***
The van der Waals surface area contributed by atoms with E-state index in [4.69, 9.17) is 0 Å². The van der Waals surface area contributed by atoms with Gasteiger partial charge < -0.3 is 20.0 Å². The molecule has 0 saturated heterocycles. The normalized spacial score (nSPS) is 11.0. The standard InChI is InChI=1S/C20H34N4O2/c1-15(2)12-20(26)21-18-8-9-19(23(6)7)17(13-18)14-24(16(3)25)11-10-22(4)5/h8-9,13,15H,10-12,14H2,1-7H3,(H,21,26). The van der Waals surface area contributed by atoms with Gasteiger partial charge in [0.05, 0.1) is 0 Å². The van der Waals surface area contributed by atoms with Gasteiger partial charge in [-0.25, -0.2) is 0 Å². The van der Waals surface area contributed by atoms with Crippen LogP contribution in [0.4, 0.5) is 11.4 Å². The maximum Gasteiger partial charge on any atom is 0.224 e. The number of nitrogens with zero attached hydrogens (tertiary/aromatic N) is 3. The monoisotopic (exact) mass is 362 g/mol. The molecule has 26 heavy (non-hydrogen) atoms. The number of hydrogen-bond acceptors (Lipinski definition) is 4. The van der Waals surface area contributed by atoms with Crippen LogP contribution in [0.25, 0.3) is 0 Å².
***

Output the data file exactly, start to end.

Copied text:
The van der Waals surface area contributed by atoms with E-state index in [4.69, 9.17) is 0 Å². The van der Waals surface area contributed by atoms with Gasteiger partial charge < -0.3 is 20.0 Å². The molecule has 0 saturated heterocycles. The normalized spacial score (nSPS) is 11.0. The standard InChI is InChI=1S/C20H34N4O2/c1-15(2)12-20(26)21-18-8-9-19(23(6)7)17(13-18)14-24(16(3)25)11-10-22(4)5/h8-9,13,15H,10-12,14H2,1-7H3,(H,21,26). The van der Waals surface area contributed by atoms with Gasteiger partial charge in [0.05, 0.1) is 0 Å². The van der Waals surface area contributed by atoms with Gasteiger partial charge in [-0.25, -0.2) is 0 Å². The van der Waals surface area contributed by atoms with Crippen LogP contribution in [0.4, 0.5) is 11.4 Å². The maximum Gasteiger partial charge on any atom is 0.224 e. The number of nitrogens with zero attached hydrogens (tertiary/aromatic N) is 3. The monoisotopic (exact) mass is 362 g/mol. The molecule has 26 heavy (non-hydrogen) atoms. The number of hydrogen-bond acceptors (Lipinski definition) is 4. The van der Waals surface area contributed by atoms with Crippen LogP contribution in [0.25, 0.3) is 0 Å².